- The presentation itself: This may take anywhere from half an hour to an hour and a half. It usually doesn’t go much past this, because people get tired, and the presenters, like the rest of us, would want food that’s usually located somewhere in the back/outside of the room (hint, hint). During the presentation, there’ll likely be a team of employees from the company, who will take turns impressing you with their positions of power and awesome experiences that make the workplace sound like Hawaii. It usually goes in the order of: “Who we are”, “How big we are”, “What we do”, “What we look for”, and finally, “How to apply”. During this time, feel free to madly scribble down notes that may not only come in handy later on during your actual application, but may also give some real fright to those sitting around you. Finally, try to formulate some good questions you might have for the representatives and jot them down before you forget. Try really hard to remember the names of those reps that you are interested in talking to in person, as well as what they look like.
- Post-presentation mingle: make a beeline NOT for the food/drink offered to you in abundance, but to the representative of your interest (if you want to succeed, gotta make those sacrifices). It takes some real skill to casually squeeze your way into a circle of eager students half-suffocating the poor rep, but after a couple practices, your moves should be pretty smooth. Usually they will hand out their business cards freely or at request, so make sure you grab one, or even make a card exchange if you have made your own. Listen carefully to other people’s questions, but don’t be afraid to insert some funny comments here and there to loosen up the atmosphere a bit and make yourself more memorable. Your chance at asking questions will come when you notice a quick pause of silence amongst the group of students–remember that not everyone there would be standing around solely for the purpose of asking their own questions; some are there to simply listen and observe, a very wise thing to do.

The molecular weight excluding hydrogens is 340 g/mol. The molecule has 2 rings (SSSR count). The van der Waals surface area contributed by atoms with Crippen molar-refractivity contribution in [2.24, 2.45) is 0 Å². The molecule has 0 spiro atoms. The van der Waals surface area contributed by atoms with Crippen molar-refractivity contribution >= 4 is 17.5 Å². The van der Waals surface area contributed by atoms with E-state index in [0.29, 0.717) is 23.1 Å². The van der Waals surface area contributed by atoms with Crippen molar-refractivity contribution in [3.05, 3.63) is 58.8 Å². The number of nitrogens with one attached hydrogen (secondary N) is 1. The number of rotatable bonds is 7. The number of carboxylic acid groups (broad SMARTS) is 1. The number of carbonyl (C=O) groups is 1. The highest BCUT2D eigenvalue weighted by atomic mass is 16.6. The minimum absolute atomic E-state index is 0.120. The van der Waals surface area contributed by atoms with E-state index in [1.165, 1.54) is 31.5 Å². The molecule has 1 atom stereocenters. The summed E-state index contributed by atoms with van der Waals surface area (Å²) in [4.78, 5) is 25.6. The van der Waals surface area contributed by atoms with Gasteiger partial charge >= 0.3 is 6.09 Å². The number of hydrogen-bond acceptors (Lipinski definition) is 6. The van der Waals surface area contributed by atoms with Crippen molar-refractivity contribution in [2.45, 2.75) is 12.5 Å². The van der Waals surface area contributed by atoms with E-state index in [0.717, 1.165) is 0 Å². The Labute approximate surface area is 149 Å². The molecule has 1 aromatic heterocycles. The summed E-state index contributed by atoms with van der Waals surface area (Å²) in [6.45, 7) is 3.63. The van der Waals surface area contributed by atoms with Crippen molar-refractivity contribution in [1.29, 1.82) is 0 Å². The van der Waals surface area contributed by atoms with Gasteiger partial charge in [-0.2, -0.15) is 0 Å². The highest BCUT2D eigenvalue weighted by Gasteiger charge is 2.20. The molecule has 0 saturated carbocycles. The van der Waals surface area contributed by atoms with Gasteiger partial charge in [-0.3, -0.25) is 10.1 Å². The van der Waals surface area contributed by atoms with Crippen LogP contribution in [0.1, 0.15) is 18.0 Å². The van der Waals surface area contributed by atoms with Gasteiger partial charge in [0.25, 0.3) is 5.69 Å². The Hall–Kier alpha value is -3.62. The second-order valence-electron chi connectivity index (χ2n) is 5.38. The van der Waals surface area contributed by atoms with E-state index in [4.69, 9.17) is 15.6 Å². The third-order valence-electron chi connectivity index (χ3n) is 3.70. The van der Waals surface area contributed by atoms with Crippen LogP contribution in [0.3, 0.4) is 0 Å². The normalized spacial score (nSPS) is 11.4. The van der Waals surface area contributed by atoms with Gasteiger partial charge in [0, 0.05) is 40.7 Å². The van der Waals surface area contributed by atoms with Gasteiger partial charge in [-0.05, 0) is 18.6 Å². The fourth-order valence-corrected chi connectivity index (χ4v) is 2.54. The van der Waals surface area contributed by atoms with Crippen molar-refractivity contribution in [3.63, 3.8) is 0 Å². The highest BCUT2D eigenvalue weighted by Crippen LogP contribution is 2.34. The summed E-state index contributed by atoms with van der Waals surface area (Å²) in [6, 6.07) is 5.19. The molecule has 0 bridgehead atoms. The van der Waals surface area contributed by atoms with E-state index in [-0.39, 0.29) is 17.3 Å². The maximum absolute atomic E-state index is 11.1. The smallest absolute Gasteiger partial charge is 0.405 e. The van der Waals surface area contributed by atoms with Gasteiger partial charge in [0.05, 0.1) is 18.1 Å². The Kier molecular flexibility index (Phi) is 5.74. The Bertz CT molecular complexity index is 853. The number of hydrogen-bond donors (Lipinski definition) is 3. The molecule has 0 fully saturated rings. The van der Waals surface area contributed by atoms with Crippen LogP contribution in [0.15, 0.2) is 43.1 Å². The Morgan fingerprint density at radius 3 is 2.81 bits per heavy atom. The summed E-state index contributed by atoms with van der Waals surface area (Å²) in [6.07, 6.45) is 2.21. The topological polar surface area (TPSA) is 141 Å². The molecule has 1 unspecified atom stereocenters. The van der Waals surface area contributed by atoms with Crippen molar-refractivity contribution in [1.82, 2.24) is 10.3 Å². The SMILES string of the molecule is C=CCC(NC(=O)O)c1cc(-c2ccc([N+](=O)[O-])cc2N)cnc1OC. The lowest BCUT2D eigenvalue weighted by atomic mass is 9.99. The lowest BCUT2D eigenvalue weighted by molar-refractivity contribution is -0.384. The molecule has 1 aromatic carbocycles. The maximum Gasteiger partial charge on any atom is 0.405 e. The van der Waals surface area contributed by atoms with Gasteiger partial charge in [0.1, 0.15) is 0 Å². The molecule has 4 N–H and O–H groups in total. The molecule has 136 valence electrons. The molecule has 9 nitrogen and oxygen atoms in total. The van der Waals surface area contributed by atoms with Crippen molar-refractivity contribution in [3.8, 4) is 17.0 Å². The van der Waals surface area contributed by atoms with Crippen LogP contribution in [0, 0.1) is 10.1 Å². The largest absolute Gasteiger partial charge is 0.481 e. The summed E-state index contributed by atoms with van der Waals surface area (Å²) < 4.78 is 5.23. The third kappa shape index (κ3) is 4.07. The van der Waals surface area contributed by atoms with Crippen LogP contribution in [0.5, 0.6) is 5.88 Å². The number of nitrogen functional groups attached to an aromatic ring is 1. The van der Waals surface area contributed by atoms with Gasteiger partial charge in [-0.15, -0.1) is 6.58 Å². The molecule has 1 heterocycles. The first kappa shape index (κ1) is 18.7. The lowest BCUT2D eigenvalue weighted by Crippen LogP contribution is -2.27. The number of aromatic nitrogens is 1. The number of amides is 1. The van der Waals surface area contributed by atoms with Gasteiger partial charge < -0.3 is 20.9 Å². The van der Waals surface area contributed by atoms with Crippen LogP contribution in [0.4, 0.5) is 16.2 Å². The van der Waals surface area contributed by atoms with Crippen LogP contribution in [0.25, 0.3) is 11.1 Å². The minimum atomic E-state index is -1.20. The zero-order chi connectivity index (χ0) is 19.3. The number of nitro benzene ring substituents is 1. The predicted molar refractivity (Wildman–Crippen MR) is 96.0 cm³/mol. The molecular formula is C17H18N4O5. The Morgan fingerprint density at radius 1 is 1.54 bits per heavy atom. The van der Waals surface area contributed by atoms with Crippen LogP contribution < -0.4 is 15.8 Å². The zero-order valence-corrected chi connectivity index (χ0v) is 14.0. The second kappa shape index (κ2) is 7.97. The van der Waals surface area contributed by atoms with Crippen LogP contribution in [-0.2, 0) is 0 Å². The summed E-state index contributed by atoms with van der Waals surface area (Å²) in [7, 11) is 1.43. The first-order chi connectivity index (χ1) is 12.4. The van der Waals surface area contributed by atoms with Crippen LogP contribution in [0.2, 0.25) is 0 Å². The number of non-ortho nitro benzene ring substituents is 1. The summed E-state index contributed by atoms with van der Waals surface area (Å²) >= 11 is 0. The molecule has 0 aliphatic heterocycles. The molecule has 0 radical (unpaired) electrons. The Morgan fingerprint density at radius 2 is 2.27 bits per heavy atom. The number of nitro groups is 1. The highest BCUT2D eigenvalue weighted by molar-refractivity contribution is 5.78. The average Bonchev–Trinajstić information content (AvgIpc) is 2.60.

Keep in mind that students attack company reps in waves. If one person heads for someone special, you can almost bet 100% that at that instant, several others will sense that person’s urgency and thus also head for the same rep, regardless of whether it is in their best interest to talk to him/her or not. In this case, you can either go talk to someone else first, or join the circle and wait everyone else out.